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Games of power . . . and football

20 December 2013

This man knows about both, says Nicholas Frayling


Faith and fairness: Lord Mawhinney in the stands at Hillsborough for a Sheffield Wednesday v. Sheffield United football match in 2010

Faith and fairness: Lord Mawhinney in the stands at Hillsborough for a Sheffield Wednesday v. Sheffield United football match in 2010

Just a Simple Belfast Boy
Brian Mawhinney
Biteback Publishing £25
Church Times Bookshop £22.50 (Use code CT853 )

WHEN the Church Times invited me to review this book, I confess that my heart sank. I would not have chosen to take a political memoir on holiday, still less one in which nearly a quarter is given to football administration. Duty called, however, and I am pleased that it did.

The title of this memoir is misleading. Lord Mawhinney gives few details of his childhood in Belfast, and the tone of the book, consciously self-deprecating and explicitly Christian, is of a politician very close to the centre of events in interesting times. As an MP for more than a quarter of a century, he served as Minister of State for Northern Ireland under Margaret Thatcher, Health under Thatcher and John Major, Transport at the time of rail privatisation, and as chairman of the Conservative Party at the time of its disastrous electoral defeat in 1997. After a spell in Opposition, he became a life peer in 2003.

The book is addressed to the author's ten grandchildren, and is written in an easy, conversational style. It is, for the most part, a good read, not least in the light that it sheds from "behind the scenes" on political issues with which the author was actually or peripherally involved. The (long) section on Northern Ireland is particularly illuminating. It is refreshing to find a politician who is willing to acknowledge the power of apology for past mistakes in government, of which he lists several. These include Bloody Sunday, government policy on drugs, and the manner in which rail privatisation was undertaken.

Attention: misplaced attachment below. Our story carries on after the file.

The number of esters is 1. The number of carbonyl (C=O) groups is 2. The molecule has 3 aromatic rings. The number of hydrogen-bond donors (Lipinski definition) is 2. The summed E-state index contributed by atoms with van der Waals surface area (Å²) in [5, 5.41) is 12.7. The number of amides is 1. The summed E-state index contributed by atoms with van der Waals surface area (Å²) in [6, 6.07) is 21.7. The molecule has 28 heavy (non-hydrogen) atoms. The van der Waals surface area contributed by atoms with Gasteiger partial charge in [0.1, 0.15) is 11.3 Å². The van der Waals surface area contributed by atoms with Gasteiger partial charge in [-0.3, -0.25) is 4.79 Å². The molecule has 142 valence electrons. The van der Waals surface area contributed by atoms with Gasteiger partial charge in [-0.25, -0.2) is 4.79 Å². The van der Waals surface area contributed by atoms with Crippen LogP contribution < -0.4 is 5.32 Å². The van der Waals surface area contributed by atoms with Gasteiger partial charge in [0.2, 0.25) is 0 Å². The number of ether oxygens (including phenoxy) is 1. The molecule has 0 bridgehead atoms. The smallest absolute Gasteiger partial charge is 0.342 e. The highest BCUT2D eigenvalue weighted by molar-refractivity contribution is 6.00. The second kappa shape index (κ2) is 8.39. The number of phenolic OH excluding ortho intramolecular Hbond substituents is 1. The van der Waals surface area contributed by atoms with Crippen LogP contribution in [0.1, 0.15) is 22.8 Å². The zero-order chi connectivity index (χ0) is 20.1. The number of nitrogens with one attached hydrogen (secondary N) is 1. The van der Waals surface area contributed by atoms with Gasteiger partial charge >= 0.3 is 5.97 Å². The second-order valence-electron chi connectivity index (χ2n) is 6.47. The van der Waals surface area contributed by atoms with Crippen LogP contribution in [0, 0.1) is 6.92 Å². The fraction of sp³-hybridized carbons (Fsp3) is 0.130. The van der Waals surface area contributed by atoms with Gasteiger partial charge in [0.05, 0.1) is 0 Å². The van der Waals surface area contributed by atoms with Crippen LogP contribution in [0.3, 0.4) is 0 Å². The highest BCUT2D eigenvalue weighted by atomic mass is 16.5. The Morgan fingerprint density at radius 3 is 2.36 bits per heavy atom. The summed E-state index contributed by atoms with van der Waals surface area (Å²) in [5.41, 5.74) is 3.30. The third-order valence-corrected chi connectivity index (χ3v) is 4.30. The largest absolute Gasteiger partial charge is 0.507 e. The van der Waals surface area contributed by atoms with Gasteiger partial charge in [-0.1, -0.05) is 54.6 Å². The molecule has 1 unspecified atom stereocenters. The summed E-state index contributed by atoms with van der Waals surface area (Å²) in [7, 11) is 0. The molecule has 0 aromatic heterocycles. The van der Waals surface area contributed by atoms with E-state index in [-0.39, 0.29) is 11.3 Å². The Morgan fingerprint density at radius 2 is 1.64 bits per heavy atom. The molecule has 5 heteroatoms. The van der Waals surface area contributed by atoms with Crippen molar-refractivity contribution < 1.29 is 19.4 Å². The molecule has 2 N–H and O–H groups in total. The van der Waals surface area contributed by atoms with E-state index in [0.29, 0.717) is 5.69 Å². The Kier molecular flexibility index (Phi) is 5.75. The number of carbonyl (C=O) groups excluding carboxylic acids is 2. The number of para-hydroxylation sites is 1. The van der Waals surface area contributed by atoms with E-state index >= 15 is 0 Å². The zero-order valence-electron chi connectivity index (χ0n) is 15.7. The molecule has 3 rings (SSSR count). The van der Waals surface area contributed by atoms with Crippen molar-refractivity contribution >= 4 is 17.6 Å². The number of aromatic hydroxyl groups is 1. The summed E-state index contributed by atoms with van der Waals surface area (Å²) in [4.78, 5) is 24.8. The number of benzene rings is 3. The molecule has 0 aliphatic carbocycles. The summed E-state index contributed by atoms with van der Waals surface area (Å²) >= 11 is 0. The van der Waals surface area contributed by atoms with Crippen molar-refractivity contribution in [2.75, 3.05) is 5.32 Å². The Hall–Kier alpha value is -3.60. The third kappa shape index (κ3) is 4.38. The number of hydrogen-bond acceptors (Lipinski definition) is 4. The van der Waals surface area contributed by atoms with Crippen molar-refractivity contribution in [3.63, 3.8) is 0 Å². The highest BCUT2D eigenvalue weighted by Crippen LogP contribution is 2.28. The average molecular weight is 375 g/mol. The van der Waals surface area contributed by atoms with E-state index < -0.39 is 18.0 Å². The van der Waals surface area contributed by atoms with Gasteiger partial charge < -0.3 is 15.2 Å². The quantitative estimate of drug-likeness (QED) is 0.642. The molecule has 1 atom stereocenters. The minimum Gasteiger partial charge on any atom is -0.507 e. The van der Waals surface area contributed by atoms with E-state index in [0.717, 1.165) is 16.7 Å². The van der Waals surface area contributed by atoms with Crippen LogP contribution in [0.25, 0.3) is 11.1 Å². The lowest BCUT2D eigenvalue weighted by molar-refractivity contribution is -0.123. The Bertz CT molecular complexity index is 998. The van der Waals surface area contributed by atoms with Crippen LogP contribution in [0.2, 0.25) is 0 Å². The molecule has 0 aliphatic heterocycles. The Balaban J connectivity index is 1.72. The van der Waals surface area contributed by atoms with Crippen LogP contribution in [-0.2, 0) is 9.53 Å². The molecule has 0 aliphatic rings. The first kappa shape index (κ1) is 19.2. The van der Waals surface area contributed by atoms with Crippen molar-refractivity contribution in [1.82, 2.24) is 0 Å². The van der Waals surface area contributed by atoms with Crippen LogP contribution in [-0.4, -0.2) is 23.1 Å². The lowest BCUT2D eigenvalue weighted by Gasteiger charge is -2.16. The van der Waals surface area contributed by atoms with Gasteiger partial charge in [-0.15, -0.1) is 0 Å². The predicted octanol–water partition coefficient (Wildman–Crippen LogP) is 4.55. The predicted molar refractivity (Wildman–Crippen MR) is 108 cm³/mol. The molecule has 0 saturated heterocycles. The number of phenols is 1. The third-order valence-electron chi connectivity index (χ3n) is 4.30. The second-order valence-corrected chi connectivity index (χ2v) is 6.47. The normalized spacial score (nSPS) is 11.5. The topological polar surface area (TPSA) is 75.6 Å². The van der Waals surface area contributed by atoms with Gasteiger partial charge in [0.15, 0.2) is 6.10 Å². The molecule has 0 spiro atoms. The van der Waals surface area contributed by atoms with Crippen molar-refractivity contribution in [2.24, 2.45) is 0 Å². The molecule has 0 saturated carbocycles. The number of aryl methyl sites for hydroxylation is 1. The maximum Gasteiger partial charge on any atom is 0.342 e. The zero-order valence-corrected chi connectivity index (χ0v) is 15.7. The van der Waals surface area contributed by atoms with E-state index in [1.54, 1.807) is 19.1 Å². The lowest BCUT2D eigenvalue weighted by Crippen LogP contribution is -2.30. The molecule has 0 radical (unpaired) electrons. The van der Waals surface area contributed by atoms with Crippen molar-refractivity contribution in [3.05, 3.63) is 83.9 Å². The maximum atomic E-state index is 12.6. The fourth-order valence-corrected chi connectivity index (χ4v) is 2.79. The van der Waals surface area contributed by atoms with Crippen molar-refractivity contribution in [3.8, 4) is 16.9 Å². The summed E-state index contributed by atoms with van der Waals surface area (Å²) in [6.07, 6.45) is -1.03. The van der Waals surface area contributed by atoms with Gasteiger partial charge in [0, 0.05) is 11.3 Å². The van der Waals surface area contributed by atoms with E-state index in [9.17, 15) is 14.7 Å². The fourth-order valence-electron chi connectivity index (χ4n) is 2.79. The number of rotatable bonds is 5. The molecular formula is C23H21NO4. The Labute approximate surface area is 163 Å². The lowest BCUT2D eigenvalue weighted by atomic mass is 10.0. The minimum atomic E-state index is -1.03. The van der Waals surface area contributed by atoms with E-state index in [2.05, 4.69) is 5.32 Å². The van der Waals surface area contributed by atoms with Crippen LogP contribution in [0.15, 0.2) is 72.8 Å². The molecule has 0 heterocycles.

It is also instructive to learn about the complexity of an MP's work, and the impossibility of pleasing most of the people most of the time. "Occasionally this can be hard to take, especially for the family, and particularly when it derives from ignorance, lies, prejudice or personal animosity. Interestingly, at least to me, the same credit imbalance characterises football."

Mawhinney became chairman of the Football League in 2003, and oversaw far-reaching changes in the state of "the beautiful game", about which he does not mince his words. The last section of the book is devoted to the minutiae of football policy and politics, England's embarrassingly dysfunctional bid to host the 2018 World Cup, and condemnation of widespread cheating in the professional game. After many pages, he asks rather plaintively, "Still with me?" Well, since you ask . . .

That having been said, this is an interesting and often attractive memoir, of a political career that the author believes, I suspect, to have been more significant than the book's title suggests. Mawhinney's strong Bible-based Christian faith is a constant thread: indeed, he reveals that his decision to enter politics was the result of a divine revelation. He uses the term "Christian" as virtually synonymous with honesty and fair dealing. He even manages to find biblical justification for political U-turns, which are "associated with error, repentance and forgiveness".

Mawhinney is an attractive story-teller, whose grandchildren will learn a lot about their grandfather and his enthusiasms from this book: politics, football, and, above all, his unshakeable Christian faith.

The Very Revd Nicholas Frayling is the Dean of Chichester. His book Pardon and Peace - a reflection on the making of peace in Ireland was published by SPCK in 1996.

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